- Geysers are a must for humans to see, but too dangerous for domesticated animals. Both humans and animals have been severely burned or even killed by a geyser. When geysers erupt the temperature is about 200°
- Bears, wolves and other wildlife located deeper in Yellowstone’s terrain prey on domesticated animals. Your dog may be able to outrun a bear, but your dog could lead wildlife straight back to you—a chance none of us at Taste of the Wild or the park rangers at Yellowstone want you to take.
- Diseases can be spread from Yellowstone’s wildlife to pets, and vice versa. Mange, parvo and distemper are just a few highly contagious diseases wild animals can transmit to your dog.
Riding in the Car
Yellowstone is humungous and often requires riding in the car for long periods of time, which might come as a surprise to first-time visitors, but it’s part of the experience for you and your dog. The park is spread out across 3,471 square miles with five different entrances to choose from. How much of the park you’d like to see will determine how far you’ll be driving. Consider it a road trip when it comes to knowing how comfortable your dog needs to be in the car.
Now, as you travel along Yellowstone National Park’s windy roads, make note that you are not alone out on the pavement. Even though the speed limits are low, make sure that your pooch is secured inside the vehicle and not hanging out the window. Not only could you encounter traffic jams or slow-moving drivers soaking up the scenery, but wildlife could dart out in front of your car at any moment. Enticing!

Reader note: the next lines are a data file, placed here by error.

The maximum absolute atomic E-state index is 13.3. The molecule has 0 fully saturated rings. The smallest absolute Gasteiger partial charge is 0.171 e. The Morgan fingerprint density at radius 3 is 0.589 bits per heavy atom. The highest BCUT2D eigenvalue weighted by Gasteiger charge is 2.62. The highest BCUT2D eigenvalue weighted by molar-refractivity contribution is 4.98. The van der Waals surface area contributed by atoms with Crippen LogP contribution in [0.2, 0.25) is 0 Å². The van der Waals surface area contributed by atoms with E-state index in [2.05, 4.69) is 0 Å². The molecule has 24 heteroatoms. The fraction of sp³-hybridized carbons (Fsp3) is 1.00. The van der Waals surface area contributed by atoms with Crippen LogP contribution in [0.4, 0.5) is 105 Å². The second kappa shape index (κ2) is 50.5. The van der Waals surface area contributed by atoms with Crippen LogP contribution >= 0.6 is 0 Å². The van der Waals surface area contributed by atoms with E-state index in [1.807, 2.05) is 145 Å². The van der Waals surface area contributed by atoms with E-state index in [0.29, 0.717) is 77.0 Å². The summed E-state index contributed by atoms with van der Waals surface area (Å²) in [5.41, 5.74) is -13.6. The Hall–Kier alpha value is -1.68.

Remain flexible and account for extra time spent out on the road. This means you’ll also want to pack extra food and water for both you and Fido. And be sure to make extra pitstops along the way for stretching the paws and bathroom breaks. Remember to bag and dispose of pet waste, too!
Pay attention to how your dog is doing on your travels to Yellowstone National Park, and while traveling around the park. Along the way does it seem like they are struggling with the elevation changes? Your dog may need to slowly work up to a higher elevation. Each pet’s needs are unique, and you know your furry companion best.
If you notice the following symptoms, be sure to offer your pet water and gradually work your way to a lower elevation as soon as possible. They’re likely experiencing altitude sickness.
- Hard time breathing
- Panting or drooling more than normal
- Bloody nose
- Decreased appetite
- Increased heart rate
- Swelling of face, limbs
- Passed out
Get those plans made now for the year ahead! Yellowstone National Park has a lot to offer you and your dog. We know we’ve run through a lot of rules, tips and tricks for your travels to the park, but all of it is to make sure you both stay safe while having the time of your lives. You and Fido will fall in love with the sights, sounds and wonders the park has to offer. Yellowstone, here you come!
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The information in this blog has been developed with our veterinarian and is designed to help educate pet parents. If you have questions or concerns about your pet's health or nutrition, please talk with your veterinarian.